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What I Learned About My Natural Hair in 2013

Lessons of discovery – natural hair and what makes/keeps it healthy

natural hair

January is all about new beginnings and what better way to start the year off than to reflect on what you learned from the previous year? Since this is a beauty blog, let’s start with hair! Before I get into it, check out this fun review of my natural hair throughout last year:

2013 was one heck of a year. If you have been on a hair journey for as long as I have (over 10 years….I’m no longer counting), it’s tempting to think you’ve got this whole natural hair care thing down to a science. And while it is sort of scientific, a lot of caring for your natural hair is intuitive.

I’ve learned some very specific things about my natural hair last year – things that can make or break a healthy regimen including hair growth and length retention. Now, for my little disclaimer…

What I’m about to share you may not exactly agree with.  Remember though, this post is all about what I learned about MY natural hair LOL

While much of what I have learned comes from the trial and error of using multiple hair products, some of what I learned comes from trying specific hair care techniques. I guess you can call them the nuts and bolts of hair care. OK. Let’s get to what I learned (I’m going to list them out to make it all plain ya see!)

  1. Being a product junky is not productive. While it may be fun to experiment with different brands, (especially those that smell so good!  B.A.S.K. ring a bell? LOL!) using a bunch of products when you don’t really know what your hair takes to, does not help you get any closer to your hair goals. If you are using 30 different conditioners and 17 different stylers on a rotational basis, which one (or two) is best for your hair? There’s no way to really know until you narrow them down. And, narrow them down I have.
  2. Why cutting your hair has nothing to do with hair growth. Now, this one I’ve known for quite some time now but it was further reinforced last year after doing several trims. Hair grows from the root. The health of your scalp has more to do with hair growth than the ends of your hair. Sure, split ends can leave your hair looking raggedy. There’s also an increase in tangling when there are a lot of split ends. However, split end or no split end, you can still grow your hair down your back without ever trimming it. And, when you eliminate heat styling and rough handling, you’ll find you don’t need to trim as often. I’ve discovered that I can simply trim off the pesky SSKs (single strand knots), and keep my ends relatively healthy. It’s sort of like the SnD (search and destroy) method only I’m not searching for splits. My hair is so darn fine, I can’t see them anyway! Instead, I feel for tiny little knots. When I find them, I snip them off. Simple.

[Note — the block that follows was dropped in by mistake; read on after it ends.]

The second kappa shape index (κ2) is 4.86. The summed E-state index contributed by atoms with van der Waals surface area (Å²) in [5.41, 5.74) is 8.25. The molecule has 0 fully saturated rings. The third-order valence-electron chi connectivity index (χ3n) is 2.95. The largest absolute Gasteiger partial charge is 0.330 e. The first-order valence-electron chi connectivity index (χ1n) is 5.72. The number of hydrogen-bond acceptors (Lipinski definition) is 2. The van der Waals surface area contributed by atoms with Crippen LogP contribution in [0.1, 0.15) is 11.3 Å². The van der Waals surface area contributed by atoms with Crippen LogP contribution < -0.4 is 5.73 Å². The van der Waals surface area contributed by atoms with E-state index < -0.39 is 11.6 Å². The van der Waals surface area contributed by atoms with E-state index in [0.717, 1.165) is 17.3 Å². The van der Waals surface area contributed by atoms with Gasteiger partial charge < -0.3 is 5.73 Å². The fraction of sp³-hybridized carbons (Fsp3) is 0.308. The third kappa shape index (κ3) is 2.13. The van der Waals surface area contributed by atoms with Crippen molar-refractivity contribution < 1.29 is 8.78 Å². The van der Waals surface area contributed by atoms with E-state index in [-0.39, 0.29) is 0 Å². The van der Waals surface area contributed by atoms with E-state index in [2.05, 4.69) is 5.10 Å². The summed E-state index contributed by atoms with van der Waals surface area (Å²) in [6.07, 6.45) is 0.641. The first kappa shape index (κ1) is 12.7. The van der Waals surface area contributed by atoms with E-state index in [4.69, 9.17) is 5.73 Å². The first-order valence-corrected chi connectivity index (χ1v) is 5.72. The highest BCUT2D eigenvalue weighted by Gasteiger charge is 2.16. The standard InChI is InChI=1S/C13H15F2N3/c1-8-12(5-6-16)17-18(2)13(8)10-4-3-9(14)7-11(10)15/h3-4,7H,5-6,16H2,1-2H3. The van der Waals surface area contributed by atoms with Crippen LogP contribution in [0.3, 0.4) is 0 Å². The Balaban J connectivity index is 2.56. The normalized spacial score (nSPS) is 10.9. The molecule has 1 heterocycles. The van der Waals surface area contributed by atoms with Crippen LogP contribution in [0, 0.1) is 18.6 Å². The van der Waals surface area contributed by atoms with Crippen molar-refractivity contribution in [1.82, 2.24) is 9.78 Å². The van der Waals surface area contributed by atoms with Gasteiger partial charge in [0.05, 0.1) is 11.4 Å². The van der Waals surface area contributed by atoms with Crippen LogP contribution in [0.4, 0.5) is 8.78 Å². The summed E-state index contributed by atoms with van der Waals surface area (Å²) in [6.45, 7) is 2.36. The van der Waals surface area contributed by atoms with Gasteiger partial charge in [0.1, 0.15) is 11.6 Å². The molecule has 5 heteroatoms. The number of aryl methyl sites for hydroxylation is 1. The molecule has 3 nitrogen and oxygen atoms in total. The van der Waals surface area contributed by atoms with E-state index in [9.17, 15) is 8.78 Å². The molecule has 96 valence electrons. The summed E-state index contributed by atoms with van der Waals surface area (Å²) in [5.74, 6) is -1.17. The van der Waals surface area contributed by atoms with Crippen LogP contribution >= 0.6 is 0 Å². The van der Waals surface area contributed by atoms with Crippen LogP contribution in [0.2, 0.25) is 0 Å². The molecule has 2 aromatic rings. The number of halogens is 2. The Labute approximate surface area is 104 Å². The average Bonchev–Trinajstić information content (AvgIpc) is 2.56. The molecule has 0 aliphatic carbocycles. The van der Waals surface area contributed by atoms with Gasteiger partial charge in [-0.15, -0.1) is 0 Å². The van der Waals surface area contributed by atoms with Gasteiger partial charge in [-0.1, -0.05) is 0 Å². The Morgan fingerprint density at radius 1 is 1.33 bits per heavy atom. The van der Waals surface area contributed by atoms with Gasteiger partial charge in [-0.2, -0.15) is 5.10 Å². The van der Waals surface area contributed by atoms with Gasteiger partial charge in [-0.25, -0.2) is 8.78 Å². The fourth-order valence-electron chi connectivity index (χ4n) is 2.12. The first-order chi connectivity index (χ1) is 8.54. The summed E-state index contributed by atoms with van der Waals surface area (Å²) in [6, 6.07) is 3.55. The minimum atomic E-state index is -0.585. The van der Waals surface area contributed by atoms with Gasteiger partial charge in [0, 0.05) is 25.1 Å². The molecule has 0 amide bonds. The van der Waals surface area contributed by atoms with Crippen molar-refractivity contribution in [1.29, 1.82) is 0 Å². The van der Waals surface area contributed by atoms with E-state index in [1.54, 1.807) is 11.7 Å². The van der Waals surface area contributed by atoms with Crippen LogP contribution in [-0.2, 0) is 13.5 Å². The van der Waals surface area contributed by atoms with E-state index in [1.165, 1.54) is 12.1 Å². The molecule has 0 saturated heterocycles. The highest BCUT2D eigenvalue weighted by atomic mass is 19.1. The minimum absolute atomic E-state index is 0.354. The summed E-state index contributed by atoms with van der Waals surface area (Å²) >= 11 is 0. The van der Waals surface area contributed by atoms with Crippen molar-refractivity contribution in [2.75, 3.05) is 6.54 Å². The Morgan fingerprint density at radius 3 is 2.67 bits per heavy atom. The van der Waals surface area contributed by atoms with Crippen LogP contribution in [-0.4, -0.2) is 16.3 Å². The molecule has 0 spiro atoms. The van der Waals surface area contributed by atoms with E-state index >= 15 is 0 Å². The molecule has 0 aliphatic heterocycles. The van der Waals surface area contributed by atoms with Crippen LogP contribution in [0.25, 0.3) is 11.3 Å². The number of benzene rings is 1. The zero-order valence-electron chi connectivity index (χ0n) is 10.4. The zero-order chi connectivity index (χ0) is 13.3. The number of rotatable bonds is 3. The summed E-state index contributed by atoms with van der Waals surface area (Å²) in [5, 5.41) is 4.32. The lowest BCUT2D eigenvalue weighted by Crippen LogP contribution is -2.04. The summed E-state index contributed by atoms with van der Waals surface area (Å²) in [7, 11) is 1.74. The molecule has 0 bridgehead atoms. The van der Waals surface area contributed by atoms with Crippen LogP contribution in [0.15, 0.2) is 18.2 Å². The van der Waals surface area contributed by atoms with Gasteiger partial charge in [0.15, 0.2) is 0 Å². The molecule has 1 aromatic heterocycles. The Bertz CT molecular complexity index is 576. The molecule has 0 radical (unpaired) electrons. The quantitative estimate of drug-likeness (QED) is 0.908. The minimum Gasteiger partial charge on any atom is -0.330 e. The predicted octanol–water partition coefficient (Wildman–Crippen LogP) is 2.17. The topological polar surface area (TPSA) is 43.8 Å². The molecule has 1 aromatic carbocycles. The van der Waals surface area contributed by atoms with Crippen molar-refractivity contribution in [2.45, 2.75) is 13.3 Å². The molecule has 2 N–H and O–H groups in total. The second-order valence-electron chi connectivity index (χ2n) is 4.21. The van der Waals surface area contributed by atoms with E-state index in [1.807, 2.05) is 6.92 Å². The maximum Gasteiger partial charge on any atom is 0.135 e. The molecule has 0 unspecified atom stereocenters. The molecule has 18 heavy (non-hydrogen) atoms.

3. Whoever said washing your hair weekly was the rule? For years, I washed my hair once a week because that’s what I thought everyone else did (Well, except those chicks who wash daily. Who has time for that?!) On the contrary, I found that washing my hair bi-weekly is way better. Now, this may change as my hair gets longer or if I choose to switch my products up but for now, bi-weeky washings it is.
  4. My scalp does not like JBCO (Jamaican Black Castor Oil). I know a lot of ladies swear by the use of JBCO, how it stimulates hair growth and such. It never worked for me. Not only that, it made my scalp itch like crazy. The whole time I thought I just had itchy scalp but when I eliminated JBCO from my hair care regimen, my scalp was fine.
  5. Silicones are a God-send. I know. I know. So many naturals say that silicones are evil, build up on your hair and doesn’t allow it to breathe. The Curly Girl Method is the only way for naturally curly hair. Blah Blah Blah. The fact of the matter is with hair like mine that tends to frizz, silicones are my friend. They help keep my hair smooth and free of fly-aways. As far as build up, I never have moisture retention problems and one apple cider vinegar rinse takes care of any build up (however slight).